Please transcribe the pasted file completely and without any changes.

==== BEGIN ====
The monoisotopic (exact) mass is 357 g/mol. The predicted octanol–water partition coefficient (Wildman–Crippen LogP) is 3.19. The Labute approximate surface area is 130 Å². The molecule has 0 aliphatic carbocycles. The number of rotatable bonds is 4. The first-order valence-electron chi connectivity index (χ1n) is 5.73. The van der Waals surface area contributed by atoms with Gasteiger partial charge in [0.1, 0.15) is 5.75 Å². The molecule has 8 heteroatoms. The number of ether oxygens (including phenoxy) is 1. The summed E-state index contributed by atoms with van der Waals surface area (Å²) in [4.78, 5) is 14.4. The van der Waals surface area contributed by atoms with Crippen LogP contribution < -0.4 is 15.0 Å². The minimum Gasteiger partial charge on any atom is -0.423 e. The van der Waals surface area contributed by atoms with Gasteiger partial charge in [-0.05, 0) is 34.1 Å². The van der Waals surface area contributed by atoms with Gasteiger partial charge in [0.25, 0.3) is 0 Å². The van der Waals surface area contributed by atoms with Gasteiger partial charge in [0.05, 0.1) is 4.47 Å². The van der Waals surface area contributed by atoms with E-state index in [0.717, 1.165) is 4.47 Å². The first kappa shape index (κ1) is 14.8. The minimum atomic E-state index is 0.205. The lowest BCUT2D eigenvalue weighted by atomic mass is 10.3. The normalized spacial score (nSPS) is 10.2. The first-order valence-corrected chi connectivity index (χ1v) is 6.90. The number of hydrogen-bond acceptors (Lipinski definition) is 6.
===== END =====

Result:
The monoisotopic (exact) mass is 357 g/mol. The predicted octanol–water partition coefficient (Wildman–Crippen LogP) is 3.19. The Labute approximate surface area is 130 Å². The molecule has 0 aliphatic carbocycles. The number of rotatable bonds is 4. The first-order valence-electron chi connectivity index (χ1n) is 5.73. The van der Waals surface area contributed by atoms with Gasteiger partial charge in [0.1, 0.15) is 5.75 Å². The molecule has 8 heteroatoms. The number of ether oxygens (including phenoxy) is 1. The summed E-state index contributed by atoms with van der Waals surface area (Å²) in [4.78, 5) is 14.4. The van der Waals surface area contributed by atoms with Crippen LogP contribution < -0.4 is 15.0 Å². The minimum Gasteiger partial charge on any atom is -0.423 e. The van der Waals surface area contributed by atoms with Gasteiger partial charge in [-0.05, 0) is 34.1 Å². The van der Waals surface area contributed by atoms with Gasteiger partial charge in [0.25, 0.3) is 0 Å². The van der Waals surface area contributed by atoms with Gasteiger partial charge in [0.05, 0.1) is 4.47 Å². The van der Waals surface area contributed by atoms with E-state index in [0.717, 1.165) is 4.47 Å². The first kappa shape index (κ1) is 14.8. The minimum atomic E-state index is 0.205. The lowest BCUT2D eigenvalue weighted by atomic mass is 10.3. The normalized spacial score (nSPS) is 10.2. The first-order valence-corrected chi connectivity index (χ1v) is 6.90. The number of hydrogen-bond acceptors (Lipinski definition) is 6.